Shortly after instructing a solicitor on the purchase of a property (whether commercial or residential) or even the taking of a lease as a tenant (whether a new lease or the assignment of an existing lease) you will usually have to part with what may seem like a goodly amount of money “on account of searches”. The purpose of these and the importance placed on them may seem mysterious. The objective of this article is to explain in more detail the reasons behind one of the most important searches – the Local Search. [Read more…]
Beginning on 14th August 2017, HM Land Registry declared its intent to trial a stricter regime for rejecting applications for first registrations of both freehold and leasehold properties.
It is common knowledge that the Registry has suffered from a heavy caseload in respect of applications for both first registrations and transfers of part over the last few years, with these transactions often taking upwards of 16 weeks to complete. The Registry believes that part of the reason for these delays is an excessive amount of applications with basic errors, which so far have been dealt with by way of requisitions (questions intended to clarify the position). [Read more…]
What is security of tenure?
Part II of the Landlord and Tenant Act 1954 (LTA 1954) affords business tenants security of tenure i.e. the right to a new tenancy on expiry of the current tenancy on like for like terms, save for a change in the market rent, if appropriate. This Act was introduced to protect tenants who may have built up goodwill where to relocate could have a detrimental effect on that business.
If a tenant has security of tenure, there are only limited circumstances where a renewal lease can be successfully opposed by a landlord. These limited grounds for opposition are set out in section 30 (1) of the LTA 1954. Under section 30 (1), there are fault grounds i.e. grounds were the tenant is at fault (for example, if it persistently pays rent late) and there are no-fault grounds, such as grounds where the tenant is not at fault (for example where the landlord wants to redevelop the property and / or resume occupation itself). [Read more…]
Properties are sometimes sold subject to overage clauses – also known as uplift or claw back provisions. The idea is that, if planning permission is subsequently obtained, the seller will be entitled to a share in the uplift in value. This sounds simple but provisions of this nature give rise to a wide range of legal problems and are often a dispute in the making.
As always, the devil is in the detail. Points to watch out for as a buyer are:-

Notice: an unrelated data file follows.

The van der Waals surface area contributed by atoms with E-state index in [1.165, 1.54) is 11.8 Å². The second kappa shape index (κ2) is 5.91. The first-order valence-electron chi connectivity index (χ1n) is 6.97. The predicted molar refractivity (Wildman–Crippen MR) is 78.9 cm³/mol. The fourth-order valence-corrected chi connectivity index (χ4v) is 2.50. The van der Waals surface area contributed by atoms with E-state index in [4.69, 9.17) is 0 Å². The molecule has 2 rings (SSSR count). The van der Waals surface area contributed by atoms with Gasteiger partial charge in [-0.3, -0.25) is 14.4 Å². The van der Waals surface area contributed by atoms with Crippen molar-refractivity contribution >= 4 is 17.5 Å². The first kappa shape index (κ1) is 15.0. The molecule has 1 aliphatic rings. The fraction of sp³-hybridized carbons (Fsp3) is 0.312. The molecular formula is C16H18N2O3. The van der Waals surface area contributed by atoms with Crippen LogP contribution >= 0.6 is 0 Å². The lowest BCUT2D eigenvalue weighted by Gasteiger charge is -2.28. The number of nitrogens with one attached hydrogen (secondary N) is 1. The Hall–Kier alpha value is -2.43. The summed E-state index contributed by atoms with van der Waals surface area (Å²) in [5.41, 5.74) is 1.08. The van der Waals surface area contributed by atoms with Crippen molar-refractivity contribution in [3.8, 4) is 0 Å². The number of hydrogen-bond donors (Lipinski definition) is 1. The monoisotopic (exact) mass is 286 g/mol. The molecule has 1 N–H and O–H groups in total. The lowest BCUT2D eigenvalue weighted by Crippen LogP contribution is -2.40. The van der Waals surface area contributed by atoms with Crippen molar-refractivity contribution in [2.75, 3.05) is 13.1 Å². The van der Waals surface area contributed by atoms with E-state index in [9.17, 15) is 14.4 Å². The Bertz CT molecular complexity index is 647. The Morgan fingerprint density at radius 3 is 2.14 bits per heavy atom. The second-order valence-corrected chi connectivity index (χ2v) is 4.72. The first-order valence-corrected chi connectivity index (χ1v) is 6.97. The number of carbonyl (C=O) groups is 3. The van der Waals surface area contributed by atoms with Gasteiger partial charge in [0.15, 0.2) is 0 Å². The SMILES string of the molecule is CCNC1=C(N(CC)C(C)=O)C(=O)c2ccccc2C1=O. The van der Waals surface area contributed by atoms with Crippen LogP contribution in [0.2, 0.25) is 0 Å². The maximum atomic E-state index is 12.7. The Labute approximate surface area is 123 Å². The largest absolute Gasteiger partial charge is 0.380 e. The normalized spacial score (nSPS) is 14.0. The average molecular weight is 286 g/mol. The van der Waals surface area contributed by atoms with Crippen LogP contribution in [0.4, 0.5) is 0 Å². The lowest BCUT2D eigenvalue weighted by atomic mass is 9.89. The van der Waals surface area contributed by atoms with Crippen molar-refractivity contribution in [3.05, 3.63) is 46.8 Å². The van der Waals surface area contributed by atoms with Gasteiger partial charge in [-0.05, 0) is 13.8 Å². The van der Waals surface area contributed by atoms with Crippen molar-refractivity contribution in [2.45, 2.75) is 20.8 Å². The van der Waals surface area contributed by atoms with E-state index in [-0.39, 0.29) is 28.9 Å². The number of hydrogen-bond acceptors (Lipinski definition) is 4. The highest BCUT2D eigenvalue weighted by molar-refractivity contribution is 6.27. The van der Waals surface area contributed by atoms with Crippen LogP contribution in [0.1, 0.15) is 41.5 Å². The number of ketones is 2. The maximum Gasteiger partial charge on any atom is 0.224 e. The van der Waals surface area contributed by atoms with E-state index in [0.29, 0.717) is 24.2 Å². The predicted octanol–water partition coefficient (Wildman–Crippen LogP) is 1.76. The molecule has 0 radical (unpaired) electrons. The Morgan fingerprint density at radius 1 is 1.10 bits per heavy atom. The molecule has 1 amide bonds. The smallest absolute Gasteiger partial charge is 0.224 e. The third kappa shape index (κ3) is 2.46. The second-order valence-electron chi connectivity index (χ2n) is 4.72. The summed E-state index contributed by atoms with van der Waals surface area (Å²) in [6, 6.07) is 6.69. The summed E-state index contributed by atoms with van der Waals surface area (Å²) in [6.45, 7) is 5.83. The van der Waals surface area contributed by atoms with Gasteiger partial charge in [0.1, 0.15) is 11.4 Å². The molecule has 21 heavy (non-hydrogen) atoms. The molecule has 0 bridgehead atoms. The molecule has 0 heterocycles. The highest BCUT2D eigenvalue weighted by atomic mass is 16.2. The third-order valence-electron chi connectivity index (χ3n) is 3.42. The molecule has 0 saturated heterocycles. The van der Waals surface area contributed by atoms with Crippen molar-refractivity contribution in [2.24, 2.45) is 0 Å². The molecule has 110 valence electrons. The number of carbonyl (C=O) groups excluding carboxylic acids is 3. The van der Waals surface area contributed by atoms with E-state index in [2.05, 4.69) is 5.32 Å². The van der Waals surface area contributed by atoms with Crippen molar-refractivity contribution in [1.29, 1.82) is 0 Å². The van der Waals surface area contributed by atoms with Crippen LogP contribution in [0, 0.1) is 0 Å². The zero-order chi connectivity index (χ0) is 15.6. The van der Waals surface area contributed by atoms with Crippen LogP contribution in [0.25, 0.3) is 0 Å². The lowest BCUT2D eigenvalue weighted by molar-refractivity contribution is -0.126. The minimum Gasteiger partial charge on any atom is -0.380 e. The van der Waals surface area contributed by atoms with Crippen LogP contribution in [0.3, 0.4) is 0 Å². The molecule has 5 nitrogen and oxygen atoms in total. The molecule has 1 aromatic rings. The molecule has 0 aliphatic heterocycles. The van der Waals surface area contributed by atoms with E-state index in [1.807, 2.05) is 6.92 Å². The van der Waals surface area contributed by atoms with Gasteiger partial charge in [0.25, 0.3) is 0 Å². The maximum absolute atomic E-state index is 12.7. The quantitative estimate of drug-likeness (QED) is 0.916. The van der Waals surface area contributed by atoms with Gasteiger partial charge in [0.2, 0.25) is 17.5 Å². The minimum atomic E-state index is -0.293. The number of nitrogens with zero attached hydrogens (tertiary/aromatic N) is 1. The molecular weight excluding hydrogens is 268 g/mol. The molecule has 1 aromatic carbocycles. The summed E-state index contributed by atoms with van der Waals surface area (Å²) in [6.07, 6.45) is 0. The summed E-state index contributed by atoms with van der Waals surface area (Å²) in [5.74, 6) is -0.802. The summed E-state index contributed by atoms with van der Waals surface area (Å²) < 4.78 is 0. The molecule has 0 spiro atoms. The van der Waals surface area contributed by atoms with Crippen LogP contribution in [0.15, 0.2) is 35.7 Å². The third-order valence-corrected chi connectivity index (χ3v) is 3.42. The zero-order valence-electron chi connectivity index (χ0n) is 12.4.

1. How long do these provisions apply? They are commonly imposed for up to 25 years but this is a very long time. Arguably they should only apply where there is a realistic chance of obtaining planning permission within the next 5-10 years.
2. What percentage state in the uplift in value should the seller be entitled to? The seller often begins by asking for 50% of the uplift in value but this is likely to leave the buyer with little commercial incentive to develop the land. Bear in mind that the buyer will incur various costs – planning costs in obtaining the permission, costs in selling the land and capital gains tax, for example. Some overage clauses allow costs to be deducted before the overage is calculated; otherwise a 50% overage may leave the seller with a greater profit than the buyer. [Read more…]
It is well known that land with planning permission for development can achieve a far higher price than farmland. At the time of writing, agricultural land in England is being sold for approximately £10,000 per acre, whereas land with planning permission for development could be worth more than £2,000,000 per acre in some areas. However before development can actually begin, vacant possession of the land in question must be achieved. Whether you are a landowner wishing to diversify, or you have perhaps inherited or are interested in buying or selling agricultural land, it is important to understand the different types of agricultural tenancies and the ways they may be bought to an end. Here at BHW Solicitors our team of experienced agricultural law solicitors are able to guide you through what can be a confusing and complex area of law.
July is Scams Awareness Month in the UK, and property fraud is top on the agenda.
Property fraud can take numerous guises, for example when:
- someone tries to sell your property;
- someone tries to transfer your property into their own name; or
- you are due to purchase or sell a property, the funds can be intercepted or someone asks you to transfer the funds to them instead of your conveyancer.
Those most at risk of property fraud are where their property is: